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For further information, see CMDT Part 10-52: Constrictive Pericarditis

Key Features

  • Generally caused by inflammation leading to a thickened, fibrotic, adherent pericardium that restricts diastolic filling and produces chronically elevated venous pressures

  • Causes

    • Cardiac surgery

    • Radiation therapy

    • Connective tissue disorders

  • Some cases secondary to

    • Trauma

    • Drugs

    • Asbestosis

    • Sarcoidosis

    • Uremia

  • May coexist with pericardial tamponade, a condition also referred to as effusive-constrictive pericarditis

Clinical Findings

  • Slowly progressive dyspnea, fatigue, and weakness

  • Chronic edema, hepatic congestion, and ascites out of proportion to degree of peripheral edema

  • Elevated jugular venous pressure with a rapid y descent

  • Failure of jugular venous pressure to fall during inspiration (Kussmaul sign)

  • Pericardial knock in early diastole

  • Atrial fibrillation is common

  • Pulsus paradoxus is unusual


  • Chest radiograph

    • Normal heart size or cardiomegaly

    • Pericardial calcification is rare since TB is cause less often; best seen on lateral view

  • Echocardiography

    • Rarely demonstrates thickened pericardium

    • Septal bounce, respiratory fall in mitral Doppler filling pattern useful

  • CT and MRI may be more sensitive than echocardiography, but can only identify a thickened pericardium when it is > 4 mm

  • Cardiac catheterization: Right atrium (RA)

    • Elevated pressure with y descent > x descent

    • Kussmaul sign (lack of fall of RA pressure with inspiration)

    • "Square root" diastolic pressures in both RV and LV

    • Equalization of diastolic pressures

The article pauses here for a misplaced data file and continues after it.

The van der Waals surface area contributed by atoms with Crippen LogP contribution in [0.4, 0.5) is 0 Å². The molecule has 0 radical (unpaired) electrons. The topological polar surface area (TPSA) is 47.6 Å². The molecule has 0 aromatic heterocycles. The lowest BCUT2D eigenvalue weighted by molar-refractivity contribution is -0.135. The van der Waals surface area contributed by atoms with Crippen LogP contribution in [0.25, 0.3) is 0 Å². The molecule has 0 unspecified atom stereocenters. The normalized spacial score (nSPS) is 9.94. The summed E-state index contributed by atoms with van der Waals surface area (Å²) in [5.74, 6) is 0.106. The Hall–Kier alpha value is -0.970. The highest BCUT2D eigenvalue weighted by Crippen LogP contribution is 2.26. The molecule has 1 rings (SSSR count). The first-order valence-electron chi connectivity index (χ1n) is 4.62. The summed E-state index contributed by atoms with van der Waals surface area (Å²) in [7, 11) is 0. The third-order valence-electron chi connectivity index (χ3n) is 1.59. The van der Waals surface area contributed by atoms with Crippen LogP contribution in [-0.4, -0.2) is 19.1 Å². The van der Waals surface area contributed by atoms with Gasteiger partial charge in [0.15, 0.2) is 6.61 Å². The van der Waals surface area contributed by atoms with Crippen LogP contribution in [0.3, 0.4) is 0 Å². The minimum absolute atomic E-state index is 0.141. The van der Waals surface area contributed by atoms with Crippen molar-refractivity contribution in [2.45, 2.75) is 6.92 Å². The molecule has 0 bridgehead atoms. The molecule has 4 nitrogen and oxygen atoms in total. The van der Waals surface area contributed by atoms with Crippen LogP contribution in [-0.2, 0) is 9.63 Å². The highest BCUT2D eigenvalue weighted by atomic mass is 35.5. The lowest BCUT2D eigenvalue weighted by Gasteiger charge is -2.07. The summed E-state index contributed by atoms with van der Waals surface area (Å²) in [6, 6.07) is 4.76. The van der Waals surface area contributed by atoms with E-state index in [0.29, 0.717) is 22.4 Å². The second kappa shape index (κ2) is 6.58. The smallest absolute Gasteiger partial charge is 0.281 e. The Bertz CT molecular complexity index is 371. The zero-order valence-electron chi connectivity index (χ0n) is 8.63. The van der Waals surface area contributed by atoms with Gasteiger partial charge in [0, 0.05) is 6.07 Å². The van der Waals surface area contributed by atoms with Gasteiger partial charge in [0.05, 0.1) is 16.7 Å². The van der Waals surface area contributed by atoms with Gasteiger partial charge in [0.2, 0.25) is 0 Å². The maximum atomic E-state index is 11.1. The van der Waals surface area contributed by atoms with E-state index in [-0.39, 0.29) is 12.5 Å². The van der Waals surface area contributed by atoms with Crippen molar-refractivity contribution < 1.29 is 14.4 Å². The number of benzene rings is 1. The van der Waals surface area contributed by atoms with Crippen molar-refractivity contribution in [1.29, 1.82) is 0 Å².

• RV end-diastolic pressure > one-third of RV systolic pressure

    • Evidence of RV-LV interaction (discordance in RV/LV systolic pressures with inspiration)

    • Area of RV/LV pressure tracing ratio that decreases with inspiration

  • The only definitive way to diagnose effusive-constrictive pericarditis is to reveal the underlying constrictive physiology once the pericardial fluid is drained


  • Should be aimed at the specific etiology initially

  • Anti-inflammatory medications may have a role if there is evidence of ongoing inflammation

  • Diuretics

    • Mainstay of treatment once hemodynamics are determined

    • Should be aggressive, using loop diuretics (oral torsemide or bumetanide if bowel edema is suspected), thiazides, and aldosterone antagonists (especially in the presence of ascites and hepatic congestion)

  • Pericardiectomy

    • Should be recommended when diuretics are unable to control symptoms

    • Removes only the pericardium between the phrenic nerve pathways

    • However, most patients still require diuretics after the procedure, although symptoms are usually dramatically improved

    • Morbidity and mortality are high (up to 15%) and are greatest in those with the most disability prior to the procedure

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